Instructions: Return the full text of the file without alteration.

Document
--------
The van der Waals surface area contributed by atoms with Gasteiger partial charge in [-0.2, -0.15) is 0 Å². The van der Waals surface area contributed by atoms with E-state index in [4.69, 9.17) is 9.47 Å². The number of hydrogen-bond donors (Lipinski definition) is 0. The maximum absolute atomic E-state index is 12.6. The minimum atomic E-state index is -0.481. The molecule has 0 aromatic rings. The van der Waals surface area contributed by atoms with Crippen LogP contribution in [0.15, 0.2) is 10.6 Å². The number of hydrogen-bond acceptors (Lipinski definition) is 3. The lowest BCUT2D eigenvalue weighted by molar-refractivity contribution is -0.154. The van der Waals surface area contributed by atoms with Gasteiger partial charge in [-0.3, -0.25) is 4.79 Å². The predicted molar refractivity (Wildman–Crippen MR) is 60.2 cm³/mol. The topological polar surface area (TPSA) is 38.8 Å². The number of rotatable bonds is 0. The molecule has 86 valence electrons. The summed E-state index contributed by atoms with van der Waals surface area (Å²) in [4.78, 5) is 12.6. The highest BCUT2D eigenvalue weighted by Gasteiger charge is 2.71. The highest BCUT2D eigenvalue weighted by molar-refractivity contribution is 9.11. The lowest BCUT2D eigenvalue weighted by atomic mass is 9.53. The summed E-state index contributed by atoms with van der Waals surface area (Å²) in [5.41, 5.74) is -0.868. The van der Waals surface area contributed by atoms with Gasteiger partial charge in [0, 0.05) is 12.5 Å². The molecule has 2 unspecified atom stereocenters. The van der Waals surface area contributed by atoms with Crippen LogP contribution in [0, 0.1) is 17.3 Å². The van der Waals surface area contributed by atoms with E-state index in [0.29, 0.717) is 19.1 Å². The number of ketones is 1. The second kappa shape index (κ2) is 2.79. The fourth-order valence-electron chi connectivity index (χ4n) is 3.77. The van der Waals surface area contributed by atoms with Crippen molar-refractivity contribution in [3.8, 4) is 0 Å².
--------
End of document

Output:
The van der Waals surface area contributed by atoms with Gasteiger partial charge in [-0.2, -0.15) is 0 Å². The van der Waals surface area contributed by atoms with E-state index in [4.69, 9.17) is 9.47 Å². The number of hydrogen-bond donors (Lipinski definition) is 0. The maximum absolute atomic E-state index is 12.6. The minimum atomic E-state index is -0.481. The molecule has 0 aromatic rings. The van der Waals surface area contributed by atoms with Crippen LogP contribution in [0.15, 0.2) is 10.6 Å². The number of hydrogen-bond acceptors (Lipinski definition) is 3. The lowest BCUT2D eigenvalue weighted by molar-refractivity contribution is -0.154. The van der Waals surface area contributed by atoms with Gasteiger partial charge in [-0.3, -0.25) is 4.79 Å². The predicted molar refractivity (Wildman–Crippen MR) is 60.2 cm³/mol. The topological polar surface area (TPSA) is 38.8 Å². The number of rotatable bonds is 0. The molecule has 86 valence electrons. The summed E-state index contributed by atoms with van der Waals surface area (Å²) in [4.78, 5) is 12.6. The highest BCUT2D eigenvalue weighted by Gasteiger charge is 2.71. The highest BCUT2D eigenvalue weighted by molar-refractivity contribution is 9.11. The lowest BCUT2D eigenvalue weighted by atomic mass is 9.53. The summed E-state index contributed by atoms with van der Waals surface area (Å²) in [5.41, 5.74) is -0.868. The van der Waals surface area contributed by atoms with Gasteiger partial charge in [0, 0.05) is 12.5 Å². The molecule has 2 unspecified atom stereocenters. The van der Waals surface area contributed by atoms with Crippen LogP contribution in [0, 0.1) is 17.3 Å². The van der Waals surface area contributed by atoms with E-state index in [0.29, 0.717) is 19.1 Å². The number of ketones is 1. The second kappa shape index (κ2) is 2.79. The fourth-order valence-electron chi connectivity index (χ4n) is 3.77. The van der Waals surface area contributed by atoms with Crippen molar-refractivity contribution in [3.8, 4) is 0 Å².